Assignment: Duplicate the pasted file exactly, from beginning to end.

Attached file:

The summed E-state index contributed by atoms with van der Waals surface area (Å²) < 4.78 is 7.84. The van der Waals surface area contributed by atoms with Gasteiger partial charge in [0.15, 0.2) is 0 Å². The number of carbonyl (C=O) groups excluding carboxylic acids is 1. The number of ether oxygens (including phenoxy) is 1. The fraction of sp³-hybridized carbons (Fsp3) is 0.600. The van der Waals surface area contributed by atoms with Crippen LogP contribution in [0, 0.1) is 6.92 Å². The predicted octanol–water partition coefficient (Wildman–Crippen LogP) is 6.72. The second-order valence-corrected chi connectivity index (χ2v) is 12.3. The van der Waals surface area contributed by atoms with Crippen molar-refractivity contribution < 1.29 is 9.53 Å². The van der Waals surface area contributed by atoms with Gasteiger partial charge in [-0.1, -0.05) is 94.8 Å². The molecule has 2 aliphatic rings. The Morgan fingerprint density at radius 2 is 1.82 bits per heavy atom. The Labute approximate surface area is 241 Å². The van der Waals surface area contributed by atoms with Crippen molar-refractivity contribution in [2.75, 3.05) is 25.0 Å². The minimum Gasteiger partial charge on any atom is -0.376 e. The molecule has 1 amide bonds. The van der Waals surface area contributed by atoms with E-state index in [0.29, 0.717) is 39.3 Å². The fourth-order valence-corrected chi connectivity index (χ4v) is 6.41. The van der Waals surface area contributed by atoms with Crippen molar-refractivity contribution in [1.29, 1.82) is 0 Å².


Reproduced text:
The summed E-state index contributed by atoms with van der Waals surface area (Å²) < 4.78 is 7.84. The van der Waals surface area contributed by atoms with Gasteiger partial charge in [0.15, 0.2) is 0 Å². The number of carbonyl (C=O) groups excluding carboxylic acids is 1. The number of ether oxygens (including phenoxy) is 1. The fraction of sp³-hybridized carbons (Fsp3) is 0.600. The van der Waals surface area contributed by atoms with Crippen LogP contribution in [0, 0.1) is 6.92 Å². The predicted octanol–water partition coefficient (Wildman–Crippen LogP) is 6.72. The second-order valence-corrected chi connectivity index (χ2v) is 12.3. The van der Waals surface area contributed by atoms with Crippen molar-refractivity contribution < 1.29 is 9.53 Å². The van der Waals surface area contributed by atoms with Gasteiger partial charge in [-0.1, -0.05) is 94.8 Å². The molecule has 2 aliphatic rings. The Morgan fingerprint density at radius 2 is 1.82 bits per heavy atom. The Labute approximate surface area is 241 Å². The van der Waals surface area contributed by atoms with Crippen molar-refractivity contribution in [2.75, 3.05) is 25.0 Å². The minimum Gasteiger partial charge on any atom is -0.376 e. The molecule has 1 amide bonds. The van der Waals surface area contributed by atoms with E-state index in [0.29, 0.717) is 39.3 Å². The fourth-order valence-corrected chi connectivity index (χ4v) is 6.41. The van der Waals surface area contributed by atoms with Crippen molar-refractivity contribution in [1.29, 1.82) is 0 Å².